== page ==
I had a tumor in my left breast. I found it in the shower while getting ready for work. I was 3,000 miles away from my home, living in Santa Fe, New Mexico for the summer. My best friend, Sally, and I were the very first guests in her aunt and uncle’s newly built guest house. It was so newly built that it wasn’t fully completed until we had already been in Santa Fe for three weeks.
Six days a week I woke up with the sun, and was out of the house by 7:30. The summer is usually a restful time for me, but not that year. Waking up so early in the morning was slowly killing me. I worked at a florist in downtown Santa Fe called the Flower Market, and I loved it. Every time I would walk in the door, the smell of a hundred different flowers smacked me in the face, and I was suddenly awake and energized. The people I worked with were great, and they made me laugh. I was considered the white girl or gringa because everyone else that worked there was either of Spanish or Mexican decent. Of all the flowers I worked with, my favorite was Volkenfrieden. It is a member of the delphinium family, and literally means, “peaceful people” in German. I had to call the Santa Fe library to find out the meaning. I think I got a loose translation, but it became a selling point I used.
The color brown is the only real color that exists in New Mexico. The plants and earth are all varying shades of brown, depending on what stage of death they are in. Grass does not exist outside. The only place grass is grown is inside houses in fancy Indian-made pottery. It is cut to be perfectly flat on top, and is there only for decoration. The houses are not painted pretty colors, they are made of adobe, which is, of course, a pale shade of brown. The only thing around me that was colorful are the flowers in my store, and the shirt I had to wear while working. It was a heavy cotton, blue collared shirt. I had to wear it every day for three months, and I still hate its ugliness. It somehow managed to drain all the prettiness out of my face.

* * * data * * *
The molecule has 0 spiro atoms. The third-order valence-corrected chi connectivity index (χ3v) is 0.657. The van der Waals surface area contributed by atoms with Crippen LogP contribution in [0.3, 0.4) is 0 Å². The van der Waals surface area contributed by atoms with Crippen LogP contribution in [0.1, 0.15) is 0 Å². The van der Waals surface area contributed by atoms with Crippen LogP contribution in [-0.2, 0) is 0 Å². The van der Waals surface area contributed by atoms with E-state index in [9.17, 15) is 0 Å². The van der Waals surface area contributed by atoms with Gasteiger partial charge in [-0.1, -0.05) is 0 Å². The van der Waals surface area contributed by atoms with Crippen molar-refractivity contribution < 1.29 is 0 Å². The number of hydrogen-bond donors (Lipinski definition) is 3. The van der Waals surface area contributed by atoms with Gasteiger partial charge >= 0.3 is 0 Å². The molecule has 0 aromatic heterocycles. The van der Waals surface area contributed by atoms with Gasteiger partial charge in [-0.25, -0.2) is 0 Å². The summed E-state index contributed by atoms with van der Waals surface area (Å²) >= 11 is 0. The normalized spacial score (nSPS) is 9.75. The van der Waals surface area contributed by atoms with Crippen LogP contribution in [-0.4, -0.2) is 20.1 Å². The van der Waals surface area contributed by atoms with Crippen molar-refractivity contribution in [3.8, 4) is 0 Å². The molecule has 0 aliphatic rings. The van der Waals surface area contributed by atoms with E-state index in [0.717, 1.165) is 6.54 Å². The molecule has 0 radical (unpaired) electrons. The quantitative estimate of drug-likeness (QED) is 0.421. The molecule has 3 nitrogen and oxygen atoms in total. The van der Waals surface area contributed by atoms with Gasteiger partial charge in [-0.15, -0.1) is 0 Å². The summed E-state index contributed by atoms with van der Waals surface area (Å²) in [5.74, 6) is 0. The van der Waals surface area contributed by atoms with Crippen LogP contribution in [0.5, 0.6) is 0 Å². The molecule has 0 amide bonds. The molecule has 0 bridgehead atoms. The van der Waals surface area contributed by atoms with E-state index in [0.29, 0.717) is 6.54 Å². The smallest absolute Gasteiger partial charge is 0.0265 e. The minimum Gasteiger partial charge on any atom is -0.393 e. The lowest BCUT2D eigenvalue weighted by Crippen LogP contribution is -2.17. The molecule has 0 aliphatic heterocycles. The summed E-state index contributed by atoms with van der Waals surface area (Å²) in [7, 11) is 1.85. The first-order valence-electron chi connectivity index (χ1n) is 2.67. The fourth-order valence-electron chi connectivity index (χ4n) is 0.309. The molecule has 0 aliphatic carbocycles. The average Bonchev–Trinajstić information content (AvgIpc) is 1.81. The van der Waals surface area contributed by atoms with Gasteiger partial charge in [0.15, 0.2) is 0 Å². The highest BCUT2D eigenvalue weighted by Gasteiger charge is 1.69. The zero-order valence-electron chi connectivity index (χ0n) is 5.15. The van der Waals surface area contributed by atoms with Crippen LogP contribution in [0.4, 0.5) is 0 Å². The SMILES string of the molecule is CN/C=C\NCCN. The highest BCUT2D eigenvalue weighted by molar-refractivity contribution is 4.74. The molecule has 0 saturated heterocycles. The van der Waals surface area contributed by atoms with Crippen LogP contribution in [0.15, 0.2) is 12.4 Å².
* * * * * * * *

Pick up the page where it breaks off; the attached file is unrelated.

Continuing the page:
I got the name of a doctor to go to from Sally’s aunt Robin. I was silently counting to myself to get up enough courage to ask her a simple question, “Okay, I’ll ask her in 5, 4, 3, 2, 1.” Days later, I sat in the truck that Sally’s aunt and uncle were letting us borrow and waited two hours to be seen by a doctor. The truck was massive, it was like driving an apartment. It had a three foot long stick shift, and I am a much better driver than Sally. By the end of the summer, Sally had put several foot long scratches in the passenger side after scraping against a wall. She also ran a neighbor off the rode, which resulted in a horrible voice mail being left on her uncle’s phone. Before the summer was over, I had perfected backing up into parking spaces, and had even managed to parallel park it.